To me, #PTFam is a community of students and professionals who share the same passion for our profession and all that comes with it. Not only can you connect with others at conferences, events, and in the classroom, but you can lean on #PTFam for support and advice as we all go through school and professional experiences together, in-person or online.
If you haven’t been to a professional conference at the state or national level, I highly recommend you doing so. Yes, it costs money, but hear me out. You will be surrounded by hundreds or possibly thousands of SPTs and SPTAs from all over the country. It’s energizing, inspiring, and motivating to say the least. One of the first events I ever attended was in 2015 for APTA's PT Day on Capitol Hill in Washington, DC. There, I met the 2015–2016 Student Assembly Board of Directors (SABOD), which essentially set the stage for me to serve the following year as a student leader. I actually traveled to this event alone, but once I met the SABOD and other students and professionals I had a great time and it became an unforgettable experience. Oh, and did I mention I signed up to room with 5 other SPTs who I didn’t know? Yup, and now we're all good friends. I tell you all of this because at the end of the day I really felt like I was part of a community, something much bigger than myself as a student—I was part of #PTFam.
#PTFam doesn't just exist at conferences or group events either, it's also present in our day-to-day lives as students. Think about the relationships that you have with your classmates. I know for me my classmates and I functioned just like a family. We were a literal #PTFam. We spent many waking hours together in class, in lab, studying, doing homework, quizzing each other, and those were just the school-related activities. We also spent time together outside of school going to happy hours, the gym, or going on trips. Physical therapy school is an experience like none other, and that bond that you form with your classmates will follow you throughout your education and career. Now you know exactly what I mean when I say #PTFam: those relationships, that community, the support—that's #PTFam.
It took me a few in-person experiences to realize that #PTFam, our #PTFam, doesn't go away after we leave a conference, event, or even after graduation. It also doesn't go away when topics or the focus changes on social media. I remember being in tears at NSC 2016 in Miami because many of my SPT and SPTA friends were graduating, my SABOD term was ending, and the conference was coming to a close. All I could think was, would these relationships formed with so many students last beyond these endings? I didn't realize it until everything was over, but the answer is yes! We are all students and professionals embarking on our individual career aspirations and goals in the profession we love, but that doesn't mean that the support system, that sounding board, that community goes away. #PTFam is something that’s lifelong.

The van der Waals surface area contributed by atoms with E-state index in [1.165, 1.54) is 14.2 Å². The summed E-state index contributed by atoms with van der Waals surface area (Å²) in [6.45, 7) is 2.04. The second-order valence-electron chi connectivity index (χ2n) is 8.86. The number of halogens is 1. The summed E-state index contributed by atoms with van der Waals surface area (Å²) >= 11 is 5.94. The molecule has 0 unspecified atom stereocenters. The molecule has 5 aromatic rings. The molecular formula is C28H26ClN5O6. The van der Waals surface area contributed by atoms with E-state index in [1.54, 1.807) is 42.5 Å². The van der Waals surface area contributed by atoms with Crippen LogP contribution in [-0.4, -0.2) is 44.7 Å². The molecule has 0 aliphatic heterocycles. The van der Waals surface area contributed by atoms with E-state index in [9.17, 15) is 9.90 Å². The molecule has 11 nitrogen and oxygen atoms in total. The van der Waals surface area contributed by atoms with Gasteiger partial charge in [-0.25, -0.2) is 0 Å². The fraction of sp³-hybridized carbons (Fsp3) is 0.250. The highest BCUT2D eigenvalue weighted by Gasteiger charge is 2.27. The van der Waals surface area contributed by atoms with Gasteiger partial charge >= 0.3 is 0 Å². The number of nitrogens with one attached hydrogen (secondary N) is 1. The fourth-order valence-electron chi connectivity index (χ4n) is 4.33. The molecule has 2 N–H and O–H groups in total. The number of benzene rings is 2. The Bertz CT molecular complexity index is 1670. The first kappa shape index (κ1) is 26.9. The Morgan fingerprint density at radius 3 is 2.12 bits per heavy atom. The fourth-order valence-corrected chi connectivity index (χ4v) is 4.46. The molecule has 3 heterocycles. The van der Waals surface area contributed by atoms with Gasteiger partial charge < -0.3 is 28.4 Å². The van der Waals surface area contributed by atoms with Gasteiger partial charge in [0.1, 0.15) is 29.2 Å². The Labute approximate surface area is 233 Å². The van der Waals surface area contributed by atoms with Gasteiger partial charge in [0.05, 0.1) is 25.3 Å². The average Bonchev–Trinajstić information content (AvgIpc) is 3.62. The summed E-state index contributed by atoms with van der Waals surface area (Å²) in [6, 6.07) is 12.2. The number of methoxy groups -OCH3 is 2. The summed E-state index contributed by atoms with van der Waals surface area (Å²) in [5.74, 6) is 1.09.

I mentioned above the power of #PTFam on social media. Just do a quick hashtag search on Twitter for #PTFam and you'll get what I mean about it being about all of us and always at your fingertips. If you want to connect with the largest family out there, network with new professionals and students, or discuss the latest in research or podcasts, follow hashtags like #PTFam, #DPTStudent, #PTAStudent, or #XChangeSA, just to name a few. Whether you need advice on a clinical rotation in-service presentation, you want to meet students doing their clinicals near you, you're looking for employment opportunities, or you need advice to get through your classes, #PTFam (and the other above hashtags) is the place to ask, engage, and connect. To me, #PTFam is a place to interact with SPTs, SPTAs, and even #FreshPTs in an informal setting on a daily basis.
#PTFam is so much more than conferences and hashtags, though. It’s symbolic of our profession and our community. It’s what becomes of our interactions with fellow students and PTs and PTAs in our communities. It’s engaging in professional discussion with colleagues and mentors on social media. It's with us every step that we take in our journey as students and as professionals. As SPTs and SPTAs, you are part of #PTFam, now it's yours to discover what it means to you.
Want to share what #PTFam means to you? Leave a comment below.
Jillian Tanych, EP-C, SPT, 2016-2017 APTA Student Assembly Board of Directors, Nominating Committee Member
Core Ambassadors of the Month: February
Estimated Reading Time: 4 minutes
My greatest accomplishment thus far is creating videos for our CA update emails each month. As engagement specialists, we need to keep up with digital media in order to reach as many of our peers as we can. I highly encourage other CAs to do the same. We all love transparency, and this helps us connect with our peers at a deeper level.
I also am proud to have started an event this year for Global PTDOS. A few programs in my state helped out with the TOPSoccer program, and the turnout was more than I expected!
I am excited to start reaching out and finding my successor, as I already have interests for next year. I definitely am looking forward to working with another "doer" and getting a fresh perspective on new ideas.